Contact your advice line if you have diarrhoea, such as if you've had 4 or more loose watery poos (stools) in 24 hours. Or if you can't drink to replace the lost fluid. Or if it carries on for more than 3 days.
Your doctor may give you anti diarrhoea medicine to take home with you after treatment. Eat less fibre, avoid raw fruits, fruit juice, cereals and vegetables, and drink plenty to replace the fluid lost.
Feeling or being sick
Feeling or being sick is usually well controlled with anti sickness medicines. Avoiding fatty or fried foods, eating small meals and snacks, drinking plenty of water, and relaxation techniques can all help.
It is important to take anti sickness medicines as prescribed even if you don’t feel sick. It is easier to prevent sickness rather than treating it once it has started.
You could lose all your hair. This includes your eyelashes, eyebrows, underarm, leg and sometimes pubic hair. Your hair will usually grow back once treatment has finished but it is likely to be softer. It may grow back a different colour or be curlier than before.
Skin changes include darker skin and rashes, which may be itchy.
Tell your doctor if you have any rashes or itching. Don't go swimming if you have a rash because the chlorine in the water can make it worse.
If your skin gets dry or itchy, smoothing in unperfumed moisturising cream may help. Check with your doctor or nurse before using any creams or lotions. Wear a high factor sun block if you’re going out in the sun.
Your nails may become darker or lighter during treatment. They might also be painful, become loose and come off.
Fluid build up
A build up of fluid (oedema) may cause swelling in your arms, hands, ankles, legs, and other parts of the body. Contact your doctor if this happens to you.
Lack of energy and strength
This is usually mild. You can do things to help yourself, including some gentle exercise. It’s important not to push yourself too hard and eat a well balanced diet.
Talk to your doctor or nurse if this effect is stopping you from doing your usual daily activities.
Soreness, redness and peeling on palms and soles of feet
The skin on your hands and feet may become sore, red, or may peel. You may also have tingling, numbness, pain and dryness. This is called hand-foot syndrome or palmar plantar syndrome.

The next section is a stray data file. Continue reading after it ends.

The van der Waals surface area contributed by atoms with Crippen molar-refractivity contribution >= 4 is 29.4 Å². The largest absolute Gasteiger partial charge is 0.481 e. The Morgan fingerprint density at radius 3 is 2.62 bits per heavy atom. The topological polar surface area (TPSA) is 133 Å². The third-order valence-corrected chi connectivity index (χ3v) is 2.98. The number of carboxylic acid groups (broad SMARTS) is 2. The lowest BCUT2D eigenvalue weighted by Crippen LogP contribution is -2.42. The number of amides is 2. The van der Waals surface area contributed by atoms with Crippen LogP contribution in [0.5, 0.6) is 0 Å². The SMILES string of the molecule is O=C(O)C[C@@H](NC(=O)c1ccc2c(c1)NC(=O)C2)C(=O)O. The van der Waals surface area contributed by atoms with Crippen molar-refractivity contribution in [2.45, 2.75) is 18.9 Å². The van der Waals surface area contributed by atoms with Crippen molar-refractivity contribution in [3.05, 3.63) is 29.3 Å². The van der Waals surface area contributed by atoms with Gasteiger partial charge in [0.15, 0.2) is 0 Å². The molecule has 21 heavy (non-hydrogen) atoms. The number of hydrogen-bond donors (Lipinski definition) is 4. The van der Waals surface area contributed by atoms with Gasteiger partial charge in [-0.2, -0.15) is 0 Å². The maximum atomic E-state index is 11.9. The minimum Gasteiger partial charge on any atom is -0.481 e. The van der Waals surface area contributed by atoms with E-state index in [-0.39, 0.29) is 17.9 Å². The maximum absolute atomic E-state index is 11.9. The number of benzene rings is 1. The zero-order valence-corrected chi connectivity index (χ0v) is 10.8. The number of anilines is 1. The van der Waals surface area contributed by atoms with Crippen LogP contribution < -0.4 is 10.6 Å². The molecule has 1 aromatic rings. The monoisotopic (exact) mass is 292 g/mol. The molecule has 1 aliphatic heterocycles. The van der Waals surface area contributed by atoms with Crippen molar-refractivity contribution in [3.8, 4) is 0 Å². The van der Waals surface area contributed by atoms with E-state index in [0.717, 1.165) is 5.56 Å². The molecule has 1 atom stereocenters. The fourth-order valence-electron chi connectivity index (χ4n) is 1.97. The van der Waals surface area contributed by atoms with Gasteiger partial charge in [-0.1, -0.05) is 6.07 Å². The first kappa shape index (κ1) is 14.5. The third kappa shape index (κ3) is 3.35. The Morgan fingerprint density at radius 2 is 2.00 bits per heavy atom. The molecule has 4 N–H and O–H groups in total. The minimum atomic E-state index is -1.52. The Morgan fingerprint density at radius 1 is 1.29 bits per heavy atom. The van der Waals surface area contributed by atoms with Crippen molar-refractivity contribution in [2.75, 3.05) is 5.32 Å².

Moisturise your skin regularly. Your doctor or nurse will tell you what moisturiser to use.
You might have eye problems, including watery eyes and redness (conjunctivitis).
Let your doctor or nurse know if you have any problems with your eyes. They can give you eye drops to help.
High temperature (fever)
If you get a high temperature, let your health care team know straight away. Ask them if you can take paracetamol to help lower your temperature.
A reaction may happen during the infusion, causing a skin rash, itching, swelling of the lips, face or throat, breathing difficulties, fever and chills. Your nurse will give you medicines beforehand to try to prevent a reaction. Tell your nurse or doctor immediately if at any time you feel unwell. They will slow or stop your drip for a while.
Joint or muscle pain
You might feel some pain from your muscles and joints. Speak to your doctor or nurse about what painkillers you can take to help with this.
Occasional side effects
These side effects happen in between 1 and 10 out of every 100 people (1 to 10%). You might have one or more of them. They include:
- blood in your urine caused by inflammation (cystitis) of the bladder
- lung changes causing breathlessness
- eyesight changes such as blurred vision or loss of vision
- liver changes - you will have regular blood tests to check this
- shivering and shaking (chills)
- feeling generally unwell
- a fast or slow heart rate and changes to the rhythm of your heartbeat (arrhythmia), problems with you heart pumping and changes to ECG
- low or high blood pressure
- tummy (abdominal) pain
- chest pain
- changes to the level of substances in your blood – you have regular blood tests to check this
- inflammation at the drip site causing redness, pain and swelling
Rare side effects
These side effects happen in fewer than 1 in 100 people (1%). You might have one or more of them. They include: